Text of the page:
• Grounding is a calming and centering method that helps you to become more
focused in your body and on the present moment. It reminds you of your strength
and ability to cope in the present.
• Sit in a chair with your feet flat on the floor and your hands placed palms down
on the large muscles of your thighs. Gently press your feet into the floor for a few
moments and release. Feel your strength.
• Alternatively, you can ground while walking or standing. Just become aware of your
feet firmly planted beneath you.
• To calm the mind and help to focus in the present, take some deep breaths while
repeating a calming statement. Choose one thought that you repeat each time you
do the grounding, so that saying it becomes a habit. For example,
.“I am Learning to Stay in the Present.”
“This is Me. I am Here. I am Alive. I will Cope.”
“I am Learning to Cope.”
• You could also ground by focusing on a detailed description of an object in your
environment (i.e., colour and shape) and breathing.
• Body scan is a relaxation technique that can be used to quickly check the level of
tension in your body and to release it.
• Body scan involves scanning your body from feet to head and doing two steps for
1 Focus on body area and note tension.
2 Breathing deeply, imagine that your breath goes into that part of the body. As you
breathe out, the tension is released with your breath.
• You can take 5 minutes or 30 seconds to do a body scan, making use of it in a
variety of settings and situations.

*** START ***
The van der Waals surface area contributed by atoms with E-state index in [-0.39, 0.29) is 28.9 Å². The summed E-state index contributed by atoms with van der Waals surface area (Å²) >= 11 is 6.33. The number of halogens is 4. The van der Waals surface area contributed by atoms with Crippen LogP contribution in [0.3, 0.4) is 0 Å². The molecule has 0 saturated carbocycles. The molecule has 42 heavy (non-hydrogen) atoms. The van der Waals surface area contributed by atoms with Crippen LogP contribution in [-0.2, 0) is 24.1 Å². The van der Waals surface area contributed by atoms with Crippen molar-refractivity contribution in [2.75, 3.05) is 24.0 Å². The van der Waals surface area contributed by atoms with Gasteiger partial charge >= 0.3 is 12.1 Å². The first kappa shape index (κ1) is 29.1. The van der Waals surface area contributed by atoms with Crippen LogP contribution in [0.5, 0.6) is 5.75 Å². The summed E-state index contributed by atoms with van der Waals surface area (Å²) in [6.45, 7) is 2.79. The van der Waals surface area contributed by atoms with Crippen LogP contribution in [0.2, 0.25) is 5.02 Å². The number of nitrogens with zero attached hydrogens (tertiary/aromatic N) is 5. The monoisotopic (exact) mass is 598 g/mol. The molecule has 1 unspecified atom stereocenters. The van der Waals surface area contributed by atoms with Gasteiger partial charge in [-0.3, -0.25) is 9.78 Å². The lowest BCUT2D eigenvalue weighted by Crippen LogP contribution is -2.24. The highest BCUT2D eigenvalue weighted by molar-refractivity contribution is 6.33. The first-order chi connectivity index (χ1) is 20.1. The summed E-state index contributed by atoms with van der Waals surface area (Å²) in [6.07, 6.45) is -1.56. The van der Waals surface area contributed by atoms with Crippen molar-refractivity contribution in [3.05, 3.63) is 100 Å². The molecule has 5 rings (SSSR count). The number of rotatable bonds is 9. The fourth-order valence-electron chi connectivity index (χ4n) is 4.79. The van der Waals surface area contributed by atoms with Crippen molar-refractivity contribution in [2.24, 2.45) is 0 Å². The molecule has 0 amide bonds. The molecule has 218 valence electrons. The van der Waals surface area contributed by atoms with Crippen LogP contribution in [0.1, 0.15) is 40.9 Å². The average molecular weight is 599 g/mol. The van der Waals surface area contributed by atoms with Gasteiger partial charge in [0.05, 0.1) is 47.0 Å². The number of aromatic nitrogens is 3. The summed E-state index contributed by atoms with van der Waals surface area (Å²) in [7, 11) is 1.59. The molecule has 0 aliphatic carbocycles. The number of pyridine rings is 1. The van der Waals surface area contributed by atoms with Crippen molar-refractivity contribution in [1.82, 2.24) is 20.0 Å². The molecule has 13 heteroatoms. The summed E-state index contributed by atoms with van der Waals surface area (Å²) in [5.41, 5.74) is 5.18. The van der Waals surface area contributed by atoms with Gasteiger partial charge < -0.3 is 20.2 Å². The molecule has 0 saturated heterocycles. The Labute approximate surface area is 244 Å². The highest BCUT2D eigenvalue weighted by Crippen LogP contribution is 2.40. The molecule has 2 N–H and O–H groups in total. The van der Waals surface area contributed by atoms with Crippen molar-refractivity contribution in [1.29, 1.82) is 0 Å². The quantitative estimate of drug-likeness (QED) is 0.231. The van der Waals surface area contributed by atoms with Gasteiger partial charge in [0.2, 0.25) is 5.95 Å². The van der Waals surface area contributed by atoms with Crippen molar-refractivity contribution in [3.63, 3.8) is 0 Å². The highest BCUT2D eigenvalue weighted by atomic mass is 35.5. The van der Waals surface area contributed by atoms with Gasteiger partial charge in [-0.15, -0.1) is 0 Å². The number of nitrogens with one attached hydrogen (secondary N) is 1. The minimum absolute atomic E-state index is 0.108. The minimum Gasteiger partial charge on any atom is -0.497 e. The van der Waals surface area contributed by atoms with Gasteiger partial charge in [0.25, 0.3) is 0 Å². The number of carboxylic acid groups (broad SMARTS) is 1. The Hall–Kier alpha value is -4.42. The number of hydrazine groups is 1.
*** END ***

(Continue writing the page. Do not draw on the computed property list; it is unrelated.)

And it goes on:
QUICK STRESS EXERCISES TO USE IN A PINCH!
• Shorter techniques are more flexible than the longer ones. They allow you to relax
and/or release tension quickly in a variety of different settings (e.g., at lunch break, at
a meeting, while waiting in line at a store, at a red light etc.)
• This flexibility means that you can use these techniques to calm yourself before,
during or after stressful situations, or to short-circuit a stress response.
• Different short versions will suit different situations so having a number of short
versions offers you the flexibility to choose one that fits the moment best.
• Take a few deep breaths.
• L augh.
• Yawn, unclench or move jaw.
• Shrug your shoulders several times.
• Periodically remind yourself to keep shoulders down and jaw unclenched.
• Massage your temples and the upper back of your neck.
• R aise your eyebrows and hold them up until the count of 3; release and repeat
• To relieve eyestrain, rub your palms briskly together, cup hands and place them over
open or closed eyes.
• With open or closed lids — rotate your eyes in circles slowly, top, right side, bottom,
left side; relax and reverse. Repeat 3 times.
• N eck roll: Always move your neck very gently and slowly. Let your chin drop down
to the center of your chest. Keeping your chin close to your body, slowly move your
head to look over your left shoulder. Slowly return to center and repeat on the
(CBIS Manual, June 2009, by Permission)
- Meditation: 6 simple tips for beginners (aplaceofgratitude.wordpress.com)
- Grounding Exercise (blairishwisdom.wordpress.com)
- Relaxation Techniques for Sleep Improvement (hypnosis-and-relaxation.knowledge-pool.com)
- Relaxing Techniques (bestsuccessway.wordpress.com)
- How The Busiest People In The World Still Find Time To Relax (huffingtonpost.com)
- Just breathe… (chriswilloughbycounselling.wordpress.com)